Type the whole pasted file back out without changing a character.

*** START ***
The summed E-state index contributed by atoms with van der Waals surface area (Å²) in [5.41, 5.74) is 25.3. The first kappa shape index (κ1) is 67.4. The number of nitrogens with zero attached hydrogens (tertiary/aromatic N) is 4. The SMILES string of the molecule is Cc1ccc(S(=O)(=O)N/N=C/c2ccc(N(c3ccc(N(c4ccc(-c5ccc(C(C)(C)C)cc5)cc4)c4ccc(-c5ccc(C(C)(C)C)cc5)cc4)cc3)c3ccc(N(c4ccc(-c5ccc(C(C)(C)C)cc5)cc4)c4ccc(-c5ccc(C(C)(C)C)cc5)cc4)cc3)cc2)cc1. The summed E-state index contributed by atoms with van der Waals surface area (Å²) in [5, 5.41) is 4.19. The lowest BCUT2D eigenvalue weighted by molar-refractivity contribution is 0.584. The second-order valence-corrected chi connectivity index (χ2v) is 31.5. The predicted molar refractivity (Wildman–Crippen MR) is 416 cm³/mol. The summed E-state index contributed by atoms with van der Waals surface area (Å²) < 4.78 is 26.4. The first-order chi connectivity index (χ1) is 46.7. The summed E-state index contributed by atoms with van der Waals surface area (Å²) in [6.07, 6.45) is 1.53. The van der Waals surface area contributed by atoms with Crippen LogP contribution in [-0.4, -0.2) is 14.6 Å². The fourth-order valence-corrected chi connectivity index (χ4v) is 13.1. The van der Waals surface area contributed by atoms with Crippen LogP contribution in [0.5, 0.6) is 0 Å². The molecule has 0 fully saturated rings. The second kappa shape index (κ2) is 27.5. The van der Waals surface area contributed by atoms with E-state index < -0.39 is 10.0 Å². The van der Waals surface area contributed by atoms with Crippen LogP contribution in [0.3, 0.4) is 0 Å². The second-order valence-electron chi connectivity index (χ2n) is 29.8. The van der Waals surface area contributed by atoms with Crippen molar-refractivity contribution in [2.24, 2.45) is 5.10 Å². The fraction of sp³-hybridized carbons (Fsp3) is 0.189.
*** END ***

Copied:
The summed E-state index contributed by atoms with van der Waals surface area (Å²) in [5.41, 5.74) is 25.3. The first kappa shape index (κ1) is 67.4. The number of nitrogens with zero attached hydrogens (tertiary/aromatic N) is 4. The SMILES string of the molecule is Cc1ccc(S(=O)(=O)N/N=C/c2ccc(N(c3ccc(N(c4ccc(-c5ccc(C(C)(C)C)cc5)cc4)c4ccc(-c5ccc(C(C)(C)C)cc5)cc4)cc3)c3ccc(N(c4ccc(-c5ccc(C(C)(C)C)cc5)cc4)c4ccc(-c5ccc(C(C)(C)C)cc5)cc4)cc3)cc2)cc1. The summed E-state index contributed by atoms with van der Waals surface area (Å²) in [5, 5.41) is 4.19. The lowest BCUT2D eigenvalue weighted by molar-refractivity contribution is 0.584. The second-order valence-corrected chi connectivity index (χ2v) is 31.5. The predicted molar refractivity (Wildman–Crippen MR) is 416 cm³/mol. The summed E-state index contributed by atoms with van der Waals surface area (Å²) < 4.78 is 26.4. The first-order chi connectivity index (χ1) is 46.7. The summed E-state index contributed by atoms with van der Waals surface area (Å²) in [6.07, 6.45) is 1.53. The van der Waals surface area contributed by atoms with Crippen LogP contribution in [-0.4, -0.2) is 14.6 Å². The fourth-order valence-corrected chi connectivity index (χ4v) is 13.1. The van der Waals surface area contributed by atoms with Crippen LogP contribution in [0.5, 0.6) is 0 Å². The molecule has 0 fully saturated rings. The second kappa shape index (κ2) is 27.5. The van der Waals surface area contributed by atoms with E-state index < -0.39 is 10.0 Å². The van der Waals surface area contributed by atoms with Crippen LogP contribution in [0.3, 0.4) is 0 Å². The second-order valence-electron chi connectivity index (χ2n) is 29.8. The van der Waals surface area contributed by atoms with Crippen molar-refractivity contribution in [2.24, 2.45) is 5.10 Å². The fraction of sp³-hybridized carbons (Fsp3) is 0.189.